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Words And Pictures

Words And Pictures

Wit, charm, and intelligence are not in abundance onscreen,
so when a modest romantic comedy (with serious undertones) comes along that
boasts all three of those qualities, it’s worth embracing—especially with Clive
Owen and Juliette Binoche in the leading roles. Words and Pictures hasn’t earned stellar reviews in its initial
engagements but I found it refreshing and enjoyable.

Owen plays a prep school English teacher who’s lost his
fire; he still relishes the language but is worn down by the dullards in his
class. He seeks refuge in the bottle, which does no one any good. Enter a new
art teacher (Binoche), a well-regarded painter who is suffering from rheumatoid
arthritis. She’s spiky but, like Owen, cares deeply about her chosen field. The
two new teaching colleagues enjoy verbal sparring and wind up fueling a
schoolwide debate about which is more powerful, the image or the word.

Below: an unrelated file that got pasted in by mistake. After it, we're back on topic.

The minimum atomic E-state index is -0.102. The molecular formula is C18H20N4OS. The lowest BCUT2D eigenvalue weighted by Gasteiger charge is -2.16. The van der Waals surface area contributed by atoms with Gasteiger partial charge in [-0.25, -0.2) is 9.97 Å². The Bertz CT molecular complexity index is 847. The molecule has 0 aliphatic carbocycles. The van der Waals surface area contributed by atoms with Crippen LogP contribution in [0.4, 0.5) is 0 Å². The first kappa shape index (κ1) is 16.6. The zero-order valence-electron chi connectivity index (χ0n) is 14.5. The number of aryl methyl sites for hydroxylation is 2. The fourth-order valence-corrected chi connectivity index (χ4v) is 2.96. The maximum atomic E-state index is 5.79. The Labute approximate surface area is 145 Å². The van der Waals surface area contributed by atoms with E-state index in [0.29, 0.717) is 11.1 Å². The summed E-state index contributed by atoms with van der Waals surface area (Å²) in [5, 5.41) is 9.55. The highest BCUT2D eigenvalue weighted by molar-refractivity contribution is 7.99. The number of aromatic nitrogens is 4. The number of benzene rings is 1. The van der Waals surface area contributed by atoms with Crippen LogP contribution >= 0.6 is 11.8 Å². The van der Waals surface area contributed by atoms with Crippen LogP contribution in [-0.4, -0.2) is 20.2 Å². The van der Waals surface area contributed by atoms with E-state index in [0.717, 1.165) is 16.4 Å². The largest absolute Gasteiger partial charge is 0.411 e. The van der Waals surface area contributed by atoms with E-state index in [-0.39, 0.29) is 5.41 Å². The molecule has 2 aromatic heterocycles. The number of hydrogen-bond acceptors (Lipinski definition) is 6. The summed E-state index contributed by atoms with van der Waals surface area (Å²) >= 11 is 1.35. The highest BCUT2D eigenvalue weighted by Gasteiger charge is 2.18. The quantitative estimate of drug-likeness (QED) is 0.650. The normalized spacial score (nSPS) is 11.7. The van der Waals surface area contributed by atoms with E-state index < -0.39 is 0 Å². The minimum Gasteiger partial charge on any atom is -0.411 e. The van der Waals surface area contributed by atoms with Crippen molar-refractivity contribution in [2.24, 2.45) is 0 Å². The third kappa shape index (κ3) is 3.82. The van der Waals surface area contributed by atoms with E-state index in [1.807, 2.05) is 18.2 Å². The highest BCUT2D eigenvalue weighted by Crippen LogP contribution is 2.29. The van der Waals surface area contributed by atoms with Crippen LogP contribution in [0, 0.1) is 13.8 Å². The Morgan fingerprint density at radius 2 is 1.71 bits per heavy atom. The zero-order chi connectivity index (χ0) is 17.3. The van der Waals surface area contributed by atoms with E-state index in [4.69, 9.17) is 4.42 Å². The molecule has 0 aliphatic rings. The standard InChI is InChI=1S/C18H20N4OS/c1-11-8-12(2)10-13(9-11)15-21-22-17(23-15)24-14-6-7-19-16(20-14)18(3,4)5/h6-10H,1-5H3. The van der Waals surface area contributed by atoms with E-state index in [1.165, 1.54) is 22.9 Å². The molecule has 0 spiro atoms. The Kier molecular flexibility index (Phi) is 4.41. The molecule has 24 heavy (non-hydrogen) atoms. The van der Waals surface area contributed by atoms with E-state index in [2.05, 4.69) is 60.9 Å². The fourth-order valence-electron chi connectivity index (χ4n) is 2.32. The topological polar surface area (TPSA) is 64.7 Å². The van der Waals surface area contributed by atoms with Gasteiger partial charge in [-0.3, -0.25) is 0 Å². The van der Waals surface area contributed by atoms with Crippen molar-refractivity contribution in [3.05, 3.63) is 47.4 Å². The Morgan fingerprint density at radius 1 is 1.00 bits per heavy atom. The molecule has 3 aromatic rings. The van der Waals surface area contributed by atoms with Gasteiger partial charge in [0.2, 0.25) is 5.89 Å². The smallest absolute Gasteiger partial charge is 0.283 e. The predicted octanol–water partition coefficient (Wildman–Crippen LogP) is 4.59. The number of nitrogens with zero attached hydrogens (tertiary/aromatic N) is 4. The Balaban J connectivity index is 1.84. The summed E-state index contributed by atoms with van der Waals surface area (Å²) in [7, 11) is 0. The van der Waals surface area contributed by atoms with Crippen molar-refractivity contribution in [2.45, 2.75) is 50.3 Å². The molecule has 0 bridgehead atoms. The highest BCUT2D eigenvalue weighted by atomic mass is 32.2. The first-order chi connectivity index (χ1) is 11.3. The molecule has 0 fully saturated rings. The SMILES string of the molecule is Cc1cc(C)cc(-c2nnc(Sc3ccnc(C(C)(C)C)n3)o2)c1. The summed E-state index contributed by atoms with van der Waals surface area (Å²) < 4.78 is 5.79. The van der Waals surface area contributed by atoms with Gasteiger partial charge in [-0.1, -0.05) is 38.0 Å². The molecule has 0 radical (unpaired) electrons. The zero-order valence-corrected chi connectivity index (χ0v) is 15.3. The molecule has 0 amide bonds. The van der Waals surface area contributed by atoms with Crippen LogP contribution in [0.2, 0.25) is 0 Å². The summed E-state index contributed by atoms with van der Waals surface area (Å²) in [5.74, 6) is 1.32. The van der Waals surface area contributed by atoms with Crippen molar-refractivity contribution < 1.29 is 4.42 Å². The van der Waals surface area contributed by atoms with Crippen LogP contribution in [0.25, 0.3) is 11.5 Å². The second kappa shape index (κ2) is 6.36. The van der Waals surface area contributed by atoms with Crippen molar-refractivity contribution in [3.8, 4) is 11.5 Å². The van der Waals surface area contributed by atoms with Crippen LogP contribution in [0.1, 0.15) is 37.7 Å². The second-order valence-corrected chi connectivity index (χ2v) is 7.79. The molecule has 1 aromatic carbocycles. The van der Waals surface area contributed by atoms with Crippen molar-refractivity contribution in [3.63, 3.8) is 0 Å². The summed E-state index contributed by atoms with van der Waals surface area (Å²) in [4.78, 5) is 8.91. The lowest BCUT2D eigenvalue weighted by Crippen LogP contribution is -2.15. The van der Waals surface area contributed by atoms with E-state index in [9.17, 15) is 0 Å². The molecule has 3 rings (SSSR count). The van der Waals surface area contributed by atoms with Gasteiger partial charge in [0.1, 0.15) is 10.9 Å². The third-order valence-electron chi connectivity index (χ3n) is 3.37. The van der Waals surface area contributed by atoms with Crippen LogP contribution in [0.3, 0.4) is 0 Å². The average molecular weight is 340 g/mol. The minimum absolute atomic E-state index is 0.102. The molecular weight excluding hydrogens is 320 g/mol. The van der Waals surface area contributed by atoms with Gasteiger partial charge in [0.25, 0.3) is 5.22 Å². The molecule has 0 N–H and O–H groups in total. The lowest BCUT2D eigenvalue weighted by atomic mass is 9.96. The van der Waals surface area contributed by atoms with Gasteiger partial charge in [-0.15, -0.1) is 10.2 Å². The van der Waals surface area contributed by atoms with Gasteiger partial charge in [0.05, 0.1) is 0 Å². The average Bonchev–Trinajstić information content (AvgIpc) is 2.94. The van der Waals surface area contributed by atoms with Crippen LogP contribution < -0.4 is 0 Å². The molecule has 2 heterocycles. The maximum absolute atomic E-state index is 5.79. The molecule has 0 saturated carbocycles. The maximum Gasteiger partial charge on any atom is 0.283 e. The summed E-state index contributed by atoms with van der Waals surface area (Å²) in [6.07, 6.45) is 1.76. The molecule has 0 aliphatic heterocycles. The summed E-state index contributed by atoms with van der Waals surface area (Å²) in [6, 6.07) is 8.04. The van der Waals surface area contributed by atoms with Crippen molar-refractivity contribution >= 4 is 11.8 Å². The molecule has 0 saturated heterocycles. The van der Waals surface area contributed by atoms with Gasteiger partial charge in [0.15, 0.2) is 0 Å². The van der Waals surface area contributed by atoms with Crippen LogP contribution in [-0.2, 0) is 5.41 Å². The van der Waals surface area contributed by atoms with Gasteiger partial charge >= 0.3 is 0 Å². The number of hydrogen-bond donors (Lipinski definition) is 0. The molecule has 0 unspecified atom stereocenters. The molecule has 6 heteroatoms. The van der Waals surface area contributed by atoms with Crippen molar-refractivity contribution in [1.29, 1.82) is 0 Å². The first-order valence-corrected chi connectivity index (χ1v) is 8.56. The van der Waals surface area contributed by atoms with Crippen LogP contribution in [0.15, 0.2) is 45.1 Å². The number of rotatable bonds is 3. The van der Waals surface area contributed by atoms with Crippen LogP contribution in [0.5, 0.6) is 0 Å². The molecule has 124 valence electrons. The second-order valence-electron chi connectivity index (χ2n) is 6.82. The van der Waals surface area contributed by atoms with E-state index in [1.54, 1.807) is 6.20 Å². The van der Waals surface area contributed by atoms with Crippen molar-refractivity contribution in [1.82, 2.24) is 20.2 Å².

Each character is dealing with pain, and each one responds
in a different way: screenwriter Gerald DiPego brings them together slowly and
credibly, putting reasonable stumbling blocks in their path.

A film of this kind leans heavily on the appeal of its stars
(which in this case is considerable) and the touch of its director, Fred
Schepisi, who maintains a light hand throughout. We emerge with a good sense of
the school where most of the action takes place, as well as the faculty,
students, and community as well as our protagonists.

Owen makes a believable English teacher who is passionate
about words and the beauty of language. Binoche is equally good as a painter
dealing with a disability that threatens to curtail her work altogether. As it
happens, all the artwork in the film is actually hers, and some of the film’s
most striking moments show her using a variety of techniques to create her

Against the bombast of early-summer blockbusters, Words and Pictures easily stands out: a
satisfying romantic story for and about adults.


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